PARENTS MUST WARN CHILDREN
Some troubling statistics:
The State Fire Marshal’s Office has organized numerous public education events throughout the state during the week, including television and radio programs, a poster contest and open houses at fire stations and fire and arson investigation offices. Some counties are announcing plans to launch new Juvenile Firesetter Programs. For a complete list of events, visit Arson Awareness Week Events.
Parents can take steps to protect their children. For younger children, parents should store matches and lighters out of children’s reach and sight, encourage and reward them for reporting when they find a match or lighter, and be sure never to play with a match or lighter in front of young children.
“Parents should not underestimate their children’s curiosity about fire,” Gallagher said.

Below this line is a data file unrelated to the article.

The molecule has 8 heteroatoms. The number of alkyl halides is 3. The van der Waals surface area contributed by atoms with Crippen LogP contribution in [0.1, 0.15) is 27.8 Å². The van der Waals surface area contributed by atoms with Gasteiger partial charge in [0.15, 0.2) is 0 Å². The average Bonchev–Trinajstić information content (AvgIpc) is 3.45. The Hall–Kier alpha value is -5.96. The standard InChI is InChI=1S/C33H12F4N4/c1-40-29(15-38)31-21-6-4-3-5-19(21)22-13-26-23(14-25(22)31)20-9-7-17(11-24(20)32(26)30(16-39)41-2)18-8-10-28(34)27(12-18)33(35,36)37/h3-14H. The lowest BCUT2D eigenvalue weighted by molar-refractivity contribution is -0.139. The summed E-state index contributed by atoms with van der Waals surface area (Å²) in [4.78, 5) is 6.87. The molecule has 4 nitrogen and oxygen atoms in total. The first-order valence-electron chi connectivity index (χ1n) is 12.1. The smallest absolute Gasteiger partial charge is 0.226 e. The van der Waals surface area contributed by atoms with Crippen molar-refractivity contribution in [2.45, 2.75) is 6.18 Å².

Division of State Fire Marshal Director Rand Napoli and State Fire Marshal Tom Gallagher at the Arson Awareness Week opening in Tallahassee.
For older children, parents should point out some hard facts. Arson is a crime, punishable by jail time and fines. If they commit arson at school, they could be expelled. If someone dies or is injured, they could be charged with murder or attempted murder.
Florida is one of seven states participating in a new Juvenile Firesetting Intervention and Prevention Project. The Florida project is being coordinated by the State Fire Marshal’s Office with funding from the Office of Juvenile Justice and Delinquency Prevention. Fire and law enforcement officials in Bay, Brevard, Columbia, Lake, Leon, Marion, St. Johns and Walton counties are now organizing new juvenile firesetting programs that will coordinate county resources to prevent and combat this crime.
State Fire Marshal Tom Gallagher at the Leon County Juvenile Firesetter Program Open House.
Parents who believe their children need these services should call their local fire department.
“Unfortunately, juvenile firesetting is not always reported. Parents and school systems may be try to deal with such issues on their own,” Gallagher said. “But the earlier a problem of juvenile firesetting is addressed, the better chance we have of preventing a possible tragedy.”